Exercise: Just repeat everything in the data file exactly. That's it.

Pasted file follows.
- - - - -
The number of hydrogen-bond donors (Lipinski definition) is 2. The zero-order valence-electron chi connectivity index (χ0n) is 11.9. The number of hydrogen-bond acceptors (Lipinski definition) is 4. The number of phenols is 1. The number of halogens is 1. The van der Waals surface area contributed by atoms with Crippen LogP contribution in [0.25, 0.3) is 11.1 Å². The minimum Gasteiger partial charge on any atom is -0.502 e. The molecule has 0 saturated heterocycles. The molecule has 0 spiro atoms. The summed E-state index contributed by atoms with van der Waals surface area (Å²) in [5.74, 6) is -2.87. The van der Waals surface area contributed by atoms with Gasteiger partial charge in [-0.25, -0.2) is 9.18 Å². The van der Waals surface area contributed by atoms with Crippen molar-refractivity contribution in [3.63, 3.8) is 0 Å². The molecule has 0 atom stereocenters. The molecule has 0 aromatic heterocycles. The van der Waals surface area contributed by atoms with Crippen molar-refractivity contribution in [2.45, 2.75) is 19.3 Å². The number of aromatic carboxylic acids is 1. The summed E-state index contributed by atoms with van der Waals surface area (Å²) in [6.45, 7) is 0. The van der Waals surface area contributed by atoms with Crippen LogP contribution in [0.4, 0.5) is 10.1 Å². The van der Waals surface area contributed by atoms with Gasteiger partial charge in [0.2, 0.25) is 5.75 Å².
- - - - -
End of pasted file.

The number of hydrogen-bond donors (Lipinski definition) is 2. The zero-order valence-electron chi connectivity index (χ0n) is 11.9. The number of hydrogen-bond acceptors (Lipinski definition) is 4. The number of phenols is 1. The number of halogens is 1. The van der Waals surface area contributed by atoms with Crippen LogP contribution in [0.25, 0.3) is 11.1 Å². The minimum Gasteiger partial charge on any atom is -0.502 e. The molecule has 0 saturated heterocycles. The molecule has 0 spiro atoms. The summed E-state index contributed by atoms with van der Waals surface area (Å²) in [5.74, 6) is -2.87. The van der Waals surface area contributed by atoms with Gasteiger partial charge in [-0.25, -0.2) is 9.18 Å². The van der Waals surface area contributed by atoms with Crippen molar-refractivity contribution in [3.63, 3.8) is 0 Å². The molecule has 0 atom stereocenters. The molecule has 0 aromatic heterocycles. The van der Waals surface area contributed by atoms with Crippen molar-refractivity contribution in [2.45, 2.75) is 19.3 Å². The number of aromatic carboxylic acids is 1. The summed E-state index contributed by atoms with van der Waals surface area (Å²) in [6.45, 7) is 0. The van der Waals surface area contributed by atoms with Crippen LogP contribution in [0.4, 0.5) is 10.1 Å². The van der Waals surface area contributed by atoms with Gasteiger partial charge in [0.2, 0.25) is 5.75 Å².